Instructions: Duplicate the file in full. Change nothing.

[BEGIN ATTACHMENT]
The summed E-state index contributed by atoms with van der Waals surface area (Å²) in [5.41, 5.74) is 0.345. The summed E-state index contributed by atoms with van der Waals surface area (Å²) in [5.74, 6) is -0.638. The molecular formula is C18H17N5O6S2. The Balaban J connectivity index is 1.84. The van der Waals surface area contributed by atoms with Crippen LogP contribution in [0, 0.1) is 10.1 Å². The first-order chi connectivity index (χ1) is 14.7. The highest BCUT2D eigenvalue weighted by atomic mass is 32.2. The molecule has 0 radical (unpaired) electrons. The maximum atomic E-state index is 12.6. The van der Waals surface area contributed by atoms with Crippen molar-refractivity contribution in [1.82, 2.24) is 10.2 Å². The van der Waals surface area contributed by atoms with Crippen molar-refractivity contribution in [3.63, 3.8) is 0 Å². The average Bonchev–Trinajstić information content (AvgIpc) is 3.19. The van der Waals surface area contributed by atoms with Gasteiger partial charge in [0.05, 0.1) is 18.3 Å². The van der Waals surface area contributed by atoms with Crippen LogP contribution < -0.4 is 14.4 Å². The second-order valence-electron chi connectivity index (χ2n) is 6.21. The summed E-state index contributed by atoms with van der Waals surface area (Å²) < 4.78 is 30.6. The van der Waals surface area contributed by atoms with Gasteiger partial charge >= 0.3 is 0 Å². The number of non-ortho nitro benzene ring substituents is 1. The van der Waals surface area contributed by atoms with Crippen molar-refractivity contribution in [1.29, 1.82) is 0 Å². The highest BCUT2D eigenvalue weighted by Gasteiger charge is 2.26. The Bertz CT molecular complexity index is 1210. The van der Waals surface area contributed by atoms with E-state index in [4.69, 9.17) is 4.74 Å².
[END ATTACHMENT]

The summed E-state index contributed by atoms with van der Waals surface area (Å²) in [5.41, 5.74) is 0.345. The summed E-state index contributed by atoms with van der Waals surface area (Å²) in [5.74, 6) is -0.638. The molecular formula is C18H17N5O6S2. The Balaban J connectivity index is 1.84. The van der Waals surface area contributed by atoms with Crippen LogP contribution in [0, 0.1) is 10.1 Å². The first-order chi connectivity index (χ1) is 14.7. The highest BCUT2D eigenvalue weighted by atomic mass is 32.2. The molecule has 0 radical (unpaired) electrons. The maximum atomic E-state index is 12.6. The van der Waals surface area contributed by atoms with Crippen molar-refractivity contribution in [1.82, 2.24) is 10.2 Å². The van der Waals surface area contributed by atoms with Crippen molar-refractivity contribution in [3.63, 3.8) is 0 Å². The average Bonchev–Trinajstić information content (AvgIpc) is 3.19. The van der Waals surface area contributed by atoms with Gasteiger partial charge in [0.05, 0.1) is 18.3 Å². The van der Waals surface area contributed by atoms with Crippen LogP contribution < -0.4 is 14.4 Å². The second-order valence-electron chi connectivity index (χ2n) is 6.21. The summed E-state index contributed by atoms with van der Waals surface area (Å²) < 4.78 is 30.6. The van der Waals surface area contributed by atoms with Gasteiger partial charge >= 0.3 is 0 Å². The number of non-ortho nitro benzene ring substituents is 1. The van der Waals surface area contributed by atoms with Crippen molar-refractivity contribution in [1.29, 1.82) is 0 Å². The highest BCUT2D eigenvalue weighted by Gasteiger charge is 2.26. The Bertz CT molecular complexity index is 1210. The van der Waals surface area contributed by atoms with E-state index in [4.69, 9.17) is 4.74 Å².